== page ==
Children who are held well, Winnicott discovered, became more sociable and independent as grown-ups. They neither became paralyzed when faced with challenges, nor sought rescue from parental figures. They did seek help when needed and made good use of it. Winnicott called such selves true, meaning that they were free to make their way in the world, and he saw such strength and freedom as the result, one might say, of a competent kind of love. He also observed that they could offer it in turn. They had learned to hold themselves and others too.

Good holding, in short, not only makes us more comfortable and courageous. It makes us. That was Winnicott’s major insight, one as revolutionary now as it was then. His work refined Freud’s idea that socialization tames us and can make us neurotic. That only happens, Winnicott observed, when authorities impose a vision of who we must be that leaves us little room to discover who we can become. Neurosis, he contended, is not the product of what socialization does to our instincts, but of what it fails to do with our potential. Mental health and freedom, then, take learning new ways of relating to each other.

Children are not the only ones who need holding to survive and grow. Adults do too, throughout their lives. To face difficult circumstances, master new conditions, and develop in the process, we need holding from leaders and organizations. And we need to hold each other.

When we expand the definition of holding beyond child development, however, it becomes clear that there are different kinds of holding. In his later works, Winnicott hinted that the immediate, intimate holding that he spent most of his work describing works best when it occurs in a broader context of a society that is itself secure and free enough to render interpersonal holding less necessary. That was one of the functions of a democratic society, Winnicott argued: making it less indispensable for members to rely on their next of kin.

In my own research I have drawn a distinction between interpersonal holding and this broader institutional holding. Ideally, good leaders provide both, in a crisis and beyond. This is how.

Leaders provide institutional holding by strengthening the structure and culture of an organization or group. They do it, for example, when they put in place policies and procedures that reassure people about their job security or how fairly the organization is treating them. They do it when they promote dialogue that lets diverse people participate in decisions and in adapting to new challenges together, rather than encouraging polarized factions. For leaders in executive positions, this is the most impactful way of holding people in a crisis. Failing to provide it makes expressions of sympathy and understanding ring hollow. Providing institutional holding, conversely, will often make people forgive even personally dislikable leaders their remoteness.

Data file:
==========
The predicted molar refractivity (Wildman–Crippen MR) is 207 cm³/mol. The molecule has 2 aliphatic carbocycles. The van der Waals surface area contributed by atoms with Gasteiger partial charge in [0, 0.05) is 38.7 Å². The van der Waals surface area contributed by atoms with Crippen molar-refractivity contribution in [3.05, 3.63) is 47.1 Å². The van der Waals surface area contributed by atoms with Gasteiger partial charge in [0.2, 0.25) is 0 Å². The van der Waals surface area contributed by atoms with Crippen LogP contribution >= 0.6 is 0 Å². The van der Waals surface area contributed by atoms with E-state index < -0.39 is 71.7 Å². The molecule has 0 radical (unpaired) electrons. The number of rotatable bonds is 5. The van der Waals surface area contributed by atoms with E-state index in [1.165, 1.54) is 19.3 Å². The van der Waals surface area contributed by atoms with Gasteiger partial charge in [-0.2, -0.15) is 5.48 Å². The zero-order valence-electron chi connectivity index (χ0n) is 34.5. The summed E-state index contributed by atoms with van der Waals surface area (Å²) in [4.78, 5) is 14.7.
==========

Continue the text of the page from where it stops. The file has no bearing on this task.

To provide institutional holding, tell your people what will happen to their salaries, health insurance, and working conditions. What will change about how they do their work? What are the key priorities now? Who needs to do what? You might not be able to make predictions, but you can still offer informed interpretations, that is, why certain measures are sensible and needed instead of others. Dispel rumors. Encourage and protect everyone’s participation even more than you usually do. Do these things before you recommend the usual regular breaks, meditation, or exercise — otherwise you will just be neglecting your duty of care.

Once you have provided institutional holds, turn your attention to interpersonal holding, offering it to others and modeling it for them. To do this well you must let yourself be in the present. Your impulse may be to focus on the future but that will be little more than escapism if you cannot witness and understand people’s immediate experience and concerns. (Even if you can’t resolve them!). You need to muster a lingering, attentive availability that lets others “go on being,” as Winnicott put it. This is more than just being around and supportive when needed; it is a mixture of permission (to feel whatever it is that we are feeling without being shamed or overwhelmed) and curiosity (to consider different ways to understand our circumstances and, eventually, to imagine our future). Remember, as Winnicott described it, the core of holding is acknowledging distress and difficulty without giving in to powerlessness.